Relationship Between Collision Filter Implementations
Collaboration diagram for Relationship Between Collision Filter Implementations:

In principle, collision cliques and collision filter groups are equivalent implementations of filtering.

In theory, there is no filtering scenario that can be represented by one that cannot be represented by the other. This might suggest that a single representation is sufficient. For example, collision filter groups can easily be used to represent cliques; simply add all of the clique's collision elements to a single group and have that group ignore itself.

However, in practice the implementation of the two filtering mechanisms introduces differences. Each representation has its particular strengths and weaknesses. The two mechanisms work well in concert to implement an overall collision filtering policy.

This can best be illustrated through several examples of mapping filtering scenarios to the two representations.

Example 1: Adjacent Links

In the discussion of collision cliques, we have seen that we want to filter collisions between collision elements that belong to adjacent bodies.

Collision Cliques As previously indicated, we can simply instantiate a unique clique identifier and assign it to all of the two bodies` collision elements.

Collision Filter Groups The simplest way to implement this using collision filter groups is to create a new group which ignores itself and make all of the collision elements of both bodies members of that group.

Comparision Both representations offer a straightforward implementation. However, because of the fixed-width bitmask, we have a finite number of collision filter groups. For a single robot with k links, we would need, on the average, k - 1 groups to handle this case. If we extend this to multiple instances of that robot, we can easily consume the majority of the available collision filter groups, just in accounting for link adjacency.

Verdict Prefer cliques.

Example 2: Disallow Model Self-collision

In this case, we want to implement the sdf semantics and turn off self collision for the whole robot.

Collision Cliques Similar to example 1. Create a unique clique identifier and assign all collision elements in the model to that clique.

Collision Filter Groups Again, same as example 1. Assign all collision elements in the model to a unique group that ignores itself.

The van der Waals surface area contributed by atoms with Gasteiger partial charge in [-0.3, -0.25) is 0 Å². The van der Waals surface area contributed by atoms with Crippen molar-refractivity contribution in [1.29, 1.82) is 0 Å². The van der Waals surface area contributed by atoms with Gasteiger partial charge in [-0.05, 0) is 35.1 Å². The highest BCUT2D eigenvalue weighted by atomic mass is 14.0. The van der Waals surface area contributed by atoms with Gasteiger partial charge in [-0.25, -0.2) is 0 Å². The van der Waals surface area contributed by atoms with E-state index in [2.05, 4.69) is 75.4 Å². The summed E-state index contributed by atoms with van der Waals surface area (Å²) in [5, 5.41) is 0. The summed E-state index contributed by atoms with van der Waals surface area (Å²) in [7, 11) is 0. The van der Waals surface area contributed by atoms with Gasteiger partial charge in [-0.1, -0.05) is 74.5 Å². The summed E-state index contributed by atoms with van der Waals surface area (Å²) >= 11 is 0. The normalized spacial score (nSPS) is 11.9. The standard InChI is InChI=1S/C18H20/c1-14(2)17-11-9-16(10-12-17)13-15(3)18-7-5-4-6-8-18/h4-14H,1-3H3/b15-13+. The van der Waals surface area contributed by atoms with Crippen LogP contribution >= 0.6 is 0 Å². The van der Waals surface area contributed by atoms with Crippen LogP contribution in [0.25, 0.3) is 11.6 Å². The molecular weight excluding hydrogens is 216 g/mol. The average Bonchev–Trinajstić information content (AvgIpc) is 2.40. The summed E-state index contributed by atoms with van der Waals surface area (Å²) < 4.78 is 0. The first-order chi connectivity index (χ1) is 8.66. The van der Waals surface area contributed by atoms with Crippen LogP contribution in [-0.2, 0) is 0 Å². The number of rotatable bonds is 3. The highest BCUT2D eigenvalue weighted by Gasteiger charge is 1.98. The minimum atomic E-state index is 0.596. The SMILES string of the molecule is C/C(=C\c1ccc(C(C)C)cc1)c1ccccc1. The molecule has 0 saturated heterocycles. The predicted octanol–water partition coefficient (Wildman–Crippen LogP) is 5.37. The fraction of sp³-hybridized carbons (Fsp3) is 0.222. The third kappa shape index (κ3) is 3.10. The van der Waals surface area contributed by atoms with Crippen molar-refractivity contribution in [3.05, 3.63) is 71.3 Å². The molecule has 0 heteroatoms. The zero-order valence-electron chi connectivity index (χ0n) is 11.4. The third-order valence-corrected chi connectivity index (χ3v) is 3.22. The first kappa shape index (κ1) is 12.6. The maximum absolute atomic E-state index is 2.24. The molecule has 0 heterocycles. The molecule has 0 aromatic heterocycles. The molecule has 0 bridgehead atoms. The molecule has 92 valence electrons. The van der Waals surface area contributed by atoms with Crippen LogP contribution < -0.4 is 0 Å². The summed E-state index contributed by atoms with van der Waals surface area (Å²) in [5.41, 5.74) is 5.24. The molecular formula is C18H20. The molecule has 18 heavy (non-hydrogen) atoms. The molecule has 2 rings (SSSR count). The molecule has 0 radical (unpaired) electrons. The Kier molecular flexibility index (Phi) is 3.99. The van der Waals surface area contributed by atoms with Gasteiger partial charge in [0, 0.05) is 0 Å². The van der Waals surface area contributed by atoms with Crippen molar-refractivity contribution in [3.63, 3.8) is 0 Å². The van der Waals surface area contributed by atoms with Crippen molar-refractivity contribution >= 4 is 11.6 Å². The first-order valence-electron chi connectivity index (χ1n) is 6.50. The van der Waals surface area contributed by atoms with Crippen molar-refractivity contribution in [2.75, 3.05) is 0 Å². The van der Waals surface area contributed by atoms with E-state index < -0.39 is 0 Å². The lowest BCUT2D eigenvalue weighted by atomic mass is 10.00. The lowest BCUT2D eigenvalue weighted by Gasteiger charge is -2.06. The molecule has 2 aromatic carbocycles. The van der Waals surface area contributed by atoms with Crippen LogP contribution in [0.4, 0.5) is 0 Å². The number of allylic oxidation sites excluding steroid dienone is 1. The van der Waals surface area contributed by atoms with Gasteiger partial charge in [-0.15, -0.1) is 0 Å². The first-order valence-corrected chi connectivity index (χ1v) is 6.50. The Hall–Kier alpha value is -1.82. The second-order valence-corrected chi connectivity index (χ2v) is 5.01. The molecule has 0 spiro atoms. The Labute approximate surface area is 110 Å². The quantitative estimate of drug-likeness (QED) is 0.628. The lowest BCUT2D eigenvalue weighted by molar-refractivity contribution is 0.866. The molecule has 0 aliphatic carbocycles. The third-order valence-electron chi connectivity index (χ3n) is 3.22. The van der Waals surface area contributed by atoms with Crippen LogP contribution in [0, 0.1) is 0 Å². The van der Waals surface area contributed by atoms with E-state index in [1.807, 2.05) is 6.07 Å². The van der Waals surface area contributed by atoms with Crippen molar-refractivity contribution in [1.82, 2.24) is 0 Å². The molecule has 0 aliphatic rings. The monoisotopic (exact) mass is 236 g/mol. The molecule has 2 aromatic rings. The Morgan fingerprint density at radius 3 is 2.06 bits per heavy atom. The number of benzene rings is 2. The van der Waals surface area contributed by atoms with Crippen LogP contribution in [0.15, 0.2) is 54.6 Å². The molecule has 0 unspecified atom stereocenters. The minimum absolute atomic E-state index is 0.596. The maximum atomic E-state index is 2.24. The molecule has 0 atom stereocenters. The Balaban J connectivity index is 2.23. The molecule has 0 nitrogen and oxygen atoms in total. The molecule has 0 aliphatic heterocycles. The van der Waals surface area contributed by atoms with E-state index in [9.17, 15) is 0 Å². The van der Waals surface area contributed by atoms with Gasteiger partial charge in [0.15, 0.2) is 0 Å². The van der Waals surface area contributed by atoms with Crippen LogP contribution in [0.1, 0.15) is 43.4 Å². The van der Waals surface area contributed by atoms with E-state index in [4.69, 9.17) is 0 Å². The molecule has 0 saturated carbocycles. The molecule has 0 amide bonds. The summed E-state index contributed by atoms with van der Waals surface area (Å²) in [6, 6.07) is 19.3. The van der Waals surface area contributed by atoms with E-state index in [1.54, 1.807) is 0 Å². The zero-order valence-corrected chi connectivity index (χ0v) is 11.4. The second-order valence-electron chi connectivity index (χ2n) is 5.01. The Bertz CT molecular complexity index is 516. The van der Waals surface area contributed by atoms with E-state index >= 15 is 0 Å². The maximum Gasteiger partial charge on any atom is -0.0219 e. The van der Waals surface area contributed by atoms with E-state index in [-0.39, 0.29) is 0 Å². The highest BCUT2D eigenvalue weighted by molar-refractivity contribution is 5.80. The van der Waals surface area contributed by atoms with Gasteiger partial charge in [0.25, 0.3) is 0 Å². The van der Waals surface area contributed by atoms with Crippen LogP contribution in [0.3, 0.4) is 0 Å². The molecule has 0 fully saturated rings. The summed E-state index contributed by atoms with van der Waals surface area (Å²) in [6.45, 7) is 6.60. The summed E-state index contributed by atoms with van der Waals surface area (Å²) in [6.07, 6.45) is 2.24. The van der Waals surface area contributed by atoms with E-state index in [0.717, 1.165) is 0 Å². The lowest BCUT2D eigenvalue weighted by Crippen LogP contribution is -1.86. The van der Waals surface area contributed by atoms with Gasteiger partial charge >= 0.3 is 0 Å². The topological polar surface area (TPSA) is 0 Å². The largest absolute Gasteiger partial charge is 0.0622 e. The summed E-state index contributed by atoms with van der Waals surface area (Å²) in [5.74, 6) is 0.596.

Comparison This scenario is very similar to the one before. Both cases deal with a clique, in the mathematical sense. A set of collision elements where all pair-wise combinations of elements are filtered. It is unsurprising that there is an obvious mapping between these cases and the clique filtering mechanism.

Verdict For the same reasons as before, collision cliques are preferred.

Example 3: URDF Specifies Two Non-colliding Groups

In this case, the filtering policy is not automatic. It is specified by definitions of groups in a URDF file. In this case, we'll deal with a theoretical file with two groups (assuming all bodies/links have been properly defined prior to this XML snippet).

    <collision_filter_group name="groupA">
        <member link="body1">
        <member link="body2">
        <ignored_collision_filter_group collision_filter_group="groupB">
    <collision_filter_group name="groupB">
        <member link="body3">
        <member link="body4">
        <ignored_collision_filter_group collision_filter_group="groupA">

The filtering implications of these groups is that we filter collisions between all the collision elements of the bodies (1, 3), (1, 4), (2, 3), and (2, 4) (i.e., the Cartesian product of the two groups).

Collision Cliques There is a simple mapping from these groups to cliques. For each member in groupA, create a clique id and assign it to that member and all the members in groupB. We are essentially implementing the Cartesian product. This greedy approach will instantiate N different cliques (where N = |groupA|). And the number of cliques that each member of of groupB has will increase by that same number N. Remember that the evaluation of cliques for filtering is linear in the number of cliques to which a collision element belongs.

Ideally, we would want to reduce the number of cliques to which a body belongs. To do so, we would have to look at the full graph of vertices and edges. The optimal number of cliques is related to finding the maximal cliques of the graph. This is known to be an NP-complete problem.

Collision Filter Groups The collision filter implementation of this is straightforward. Two groups are created (we'll call them A and B). The collision elements of body1 and body2 belong to group A. The collision elements of body3 and body4 belong to group B. A is set to ignore B and vice versa. This would be represented by the following bitmasks:

Group Bitmask Type Bitmask Value
A membership 0...0011
A ignore 0...0100
B membership 0...0101
B ignore 0...0010

In this representation, the right-most bit is the low-order bit. Remember that all elements belong to the universal group (bit 0). It should be clear that groupA and groupB were assigned to bits 1 and 2, respectively.

Comparision Collision filtering based on classes of bodies fits naturally with the collision filter group model. Its representation is compact and its runtime cost remains unchanged. The efficacy of the clique approach depends on the size of the groups and, handled greedily, could lead to an explosion in redundant clique assignments.

Verdict Prefer collision filter groups.

These relative strengths and weaknesses are the reasons we maintain both systems simultaneously. Collision cliques provide an (in practice) unbounded set of filter parameters and are well suited for mutually exclusive sets of bodies. Collision filter groups offer a compact representation with O(1) computation costs and are ideally suited for excluding large classes of bodies from collision computation.

Next topic: Input File Collision Semantics